Friday, January 26, 2007

Physics of religion

Here's an interesting way to think about the spread of religion. Intuitively, it spreads like an infectious disease, so it could be modeled mathematically as a process of contagion, such as influenza or plague. Now some physicists have proposed modeling it like the process of crystallizaton:

Physicists make religion crystal clear
The rise and fall in the popularity of major religions can be described using the same mathematics that is used to model crystallization processes, claim physicists in Belgium. The researchers have modelled the time evolution of the numbers of adherents to religions and claim that their work sheds light on an important social phenomenon -- how a religion such as Christianity can grow rapidly from very small beginnings (Europhysics Letters (EPL) to be published).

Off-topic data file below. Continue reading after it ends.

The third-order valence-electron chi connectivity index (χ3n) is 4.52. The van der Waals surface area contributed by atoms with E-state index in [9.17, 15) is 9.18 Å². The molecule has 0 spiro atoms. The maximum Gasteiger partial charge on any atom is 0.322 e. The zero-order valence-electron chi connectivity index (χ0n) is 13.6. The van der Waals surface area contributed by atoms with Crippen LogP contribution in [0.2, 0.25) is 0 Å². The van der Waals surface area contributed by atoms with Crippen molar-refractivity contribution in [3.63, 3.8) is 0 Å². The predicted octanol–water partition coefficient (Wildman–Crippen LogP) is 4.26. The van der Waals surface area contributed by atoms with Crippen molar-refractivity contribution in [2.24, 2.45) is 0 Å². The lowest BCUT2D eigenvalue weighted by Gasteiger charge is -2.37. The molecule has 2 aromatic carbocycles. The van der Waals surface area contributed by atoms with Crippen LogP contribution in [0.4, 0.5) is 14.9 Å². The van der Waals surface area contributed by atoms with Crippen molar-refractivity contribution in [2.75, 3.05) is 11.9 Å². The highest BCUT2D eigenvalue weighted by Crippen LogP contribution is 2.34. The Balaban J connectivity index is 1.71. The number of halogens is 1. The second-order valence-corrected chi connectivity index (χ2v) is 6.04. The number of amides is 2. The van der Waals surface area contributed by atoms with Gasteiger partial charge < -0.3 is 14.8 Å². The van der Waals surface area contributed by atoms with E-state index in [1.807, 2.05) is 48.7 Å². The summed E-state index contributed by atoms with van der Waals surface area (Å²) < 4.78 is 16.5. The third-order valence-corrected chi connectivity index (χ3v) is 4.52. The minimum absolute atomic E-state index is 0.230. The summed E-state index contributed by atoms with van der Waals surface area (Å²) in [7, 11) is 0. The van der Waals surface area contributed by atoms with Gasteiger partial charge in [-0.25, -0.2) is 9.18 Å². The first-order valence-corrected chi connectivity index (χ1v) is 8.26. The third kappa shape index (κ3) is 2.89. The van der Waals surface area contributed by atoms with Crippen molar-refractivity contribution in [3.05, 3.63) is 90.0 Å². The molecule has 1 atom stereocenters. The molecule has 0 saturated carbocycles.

Physicists have a long history of applying statistical models to the study of human behaviour and have tackled problems as diverse as the performance of financial markets and the spread of languages. Now, Marcel Ausloos and Filippo Petroni at the University of Liege have turned their attention to the dynamics of religion by relating the emergence, growth and demise of religions to phase transitions that occur during crystallization and other physical processes.

It seems to me that this sort of technique could be applied not only to religions as a whole, but also to smaller-scale phenomena, such as the explosive growth of evangelical Christian megachurches in the U. S. Many of these operations serve thousands of customers and seem to spring up almost overnight. They tend to be started by charismatic individuals who have a special flair for showmanship, such as Ted Haggard (blogged about here).

Of course, some of the ideas behind this line of thinking have a long history – in such fields as crowd psychology. It would be interesting if the research mentioned above could actually produce models that yield quantitative predictions for the nucleation and growth of megachurches in a geographical area, based on sociological variables (demographics, population density, etc.).

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